Tsunoda pulled over on Lap 48 and this time a VSC was deployed, triggering Verstappen to pit and Mercedes to double-stack their drivers for mediums – with almost seamless execution, but for a second-long delay for Russell.
Leclerc had been jumped by the Mercedes, both of whom re-emerged in the podium places. The race resumed on Lap 50, hard-shod Verstappen leading Hamilton by over 12 seconds while Russell was in third, five seconds ahead of hard-tyred Leclerc. “That VSC has stuffed us,” said Hamilton, despite his podium credentials looking all but assured.
The Mercedes drivers began to turn up the pace as they consolidated their podium places and chip into Verstappen’s lead. On Lap 55, though, the sight of Valtteri Bottas’s stationary Alfa Romeo on the start-finish straight brought out yellow flags, during which Sainz appeared to pass Ocon. One lap later, the Safety Car was deployed.
Verstappen took that chance to stop for used softs, emerging in P3 on Lap 57, while Russell followed suit to pit for his own used softs on Lap 58 – retaining his P3 place while Verstappen moved up to P2. The Ferraris also went in for softs, while Perez opted for mediums.
“It’s going to be hard to keep that car behind me now,” said Hamilton before a slight lock-up on his mediums, the Safety Car to end on Lap 60.
Verstappen used the might of his Red Bull on the start-finish straight and re-took the lead almost as soon as the green flag was waved, Hamilton unable to respond, while Sainz jumped medium-shod Perez for P5 with ease.
Hamilton was now leading a queue of cars, his team mate Russell passing him on Lap 64, after which an expletive-filled radio message from a furious Hamilton was played over the airwaves. Leclerc took P3 away from Hamilton soon after, while Sainz and Perez duelled for P5. Other battles that flared up after the Safety Car were between Alonso and Norris for P7, while Ocon was holding off Stroll and Gasly from P9 to P11.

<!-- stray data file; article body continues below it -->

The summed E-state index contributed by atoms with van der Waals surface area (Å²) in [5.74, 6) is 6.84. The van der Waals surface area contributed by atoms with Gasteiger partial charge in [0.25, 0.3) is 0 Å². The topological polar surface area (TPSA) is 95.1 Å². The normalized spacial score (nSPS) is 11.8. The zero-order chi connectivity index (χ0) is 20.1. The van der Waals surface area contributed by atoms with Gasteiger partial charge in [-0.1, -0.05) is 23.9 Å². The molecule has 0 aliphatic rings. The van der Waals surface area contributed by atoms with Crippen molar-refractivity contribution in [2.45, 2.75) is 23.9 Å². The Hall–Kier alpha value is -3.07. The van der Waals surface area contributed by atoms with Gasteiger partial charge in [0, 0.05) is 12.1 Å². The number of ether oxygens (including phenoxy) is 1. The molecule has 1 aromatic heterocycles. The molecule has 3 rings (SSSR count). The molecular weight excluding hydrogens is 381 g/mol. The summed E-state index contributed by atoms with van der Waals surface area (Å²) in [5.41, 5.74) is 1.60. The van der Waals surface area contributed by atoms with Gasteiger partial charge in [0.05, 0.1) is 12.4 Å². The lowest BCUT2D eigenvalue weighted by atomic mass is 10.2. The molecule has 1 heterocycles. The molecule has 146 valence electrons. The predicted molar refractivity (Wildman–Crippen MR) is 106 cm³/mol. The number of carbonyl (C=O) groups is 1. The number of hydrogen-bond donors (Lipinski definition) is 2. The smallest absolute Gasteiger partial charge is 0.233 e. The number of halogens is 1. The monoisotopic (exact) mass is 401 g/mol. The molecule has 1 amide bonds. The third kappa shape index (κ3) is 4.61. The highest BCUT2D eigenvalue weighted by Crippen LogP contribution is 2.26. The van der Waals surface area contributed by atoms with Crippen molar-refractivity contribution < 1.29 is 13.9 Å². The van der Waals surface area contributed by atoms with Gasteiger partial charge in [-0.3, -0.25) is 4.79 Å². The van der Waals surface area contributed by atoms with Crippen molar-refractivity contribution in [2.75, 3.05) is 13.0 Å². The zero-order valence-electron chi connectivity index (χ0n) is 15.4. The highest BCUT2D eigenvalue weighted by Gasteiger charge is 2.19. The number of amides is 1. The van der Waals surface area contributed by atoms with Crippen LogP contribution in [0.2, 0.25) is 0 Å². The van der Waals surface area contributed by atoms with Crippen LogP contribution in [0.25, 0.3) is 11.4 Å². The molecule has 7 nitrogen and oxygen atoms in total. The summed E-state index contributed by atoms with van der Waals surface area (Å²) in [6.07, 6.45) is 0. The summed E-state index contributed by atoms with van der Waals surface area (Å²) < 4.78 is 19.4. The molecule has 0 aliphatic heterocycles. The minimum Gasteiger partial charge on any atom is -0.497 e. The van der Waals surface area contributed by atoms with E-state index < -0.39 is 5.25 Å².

Back to Perez vs Sainz, where the Mexican was right on the Spaniard’s rear wing with just four laps left, despite the former being on the mediums and the latter on softs. While they fought for P5, Sainz was slapped with a five-second penalty for an unsafe release during his previous pit stop. They continued to go wheel-to-wheel and Perez went through the Turn 1 gravel in an attempt to pass the Ferrari, which allowed Alonso and Norris to close up.
In the end, Sainz finished P5 but was dropped to eighth, promoting Perez to fifth, Alonso to sixth and Norris to seventh. The Ferrari driver’s battle with Perez allowed Hamilton to retain fourth – though this race may be characterised by some as a loss for Mercedes and their seven-time champion.
As for Verstappen, and to the delight of his home fans, he won by four seconds after passing Hamilton, with Russell taking P2 and continuing his run of top-five finishes. Completing the podium was Leclerc – who is now 109 points behind the Dutchman in the drivers' championship.
In ninth was Esteban Ocon, who couldn’t keep up with the likes of Alonso and Norris ahead, despite the Frenchman enjoying a solid start that saw him climb swiftly into the top 10. Lance Stroll rounded out the top 10 having started there, the Aston Martin driver holding off Gasly in P11.
Alex Albon finished 12th ahead of Mick Schumacher, who was held back by two slow pit stops. The Haas driver finished ahead of Sebastian Vettel, on whom he pulled off a brilliant pass at Turn 13 early in the race. It was little consolation for the Haas racer, who seemed sure for points.
Kevin Magnussen settled for P15 after hitting the barriers early on, as the Danish driver couldn’t make up any more places. He finished ahead of Zhou Guanyu, who took a five-second penalty for speeding in the pit lane but finished ahead of Ricciardo in 17th. Nicholas Latifi finished 18th for Williams, while Bottas was classified 19th despite his on-track stoppage.
Tsunoda was therefore the only retirement from this dramatic contest at Zandvoort.
“It was not a straightforward race. We had to push the whole race. Of course, with Safety Car, the Virtual Safety Car making the right calls, it was always a bit of question mark but it worked out really well once we got back to the soft tyres, we had great pace again.
“It’s always special to win your home Grand Prix, it was already last year. This year I have to say I had to work for it even more. So yeah, an incredible weekend and really happy we got the Dutch Grand Prix” – Max Verstappen, Red Bull
The triple header concludes with the 2022 Italian Grand Prix at Monza on September 9-11. Can Ferrari score a famous home win – or will Red Bull spoil the Scuderia's homecoming party? Either way, Verstappen is cruising towards his second World Championship as he leads Leclerc by 109 points.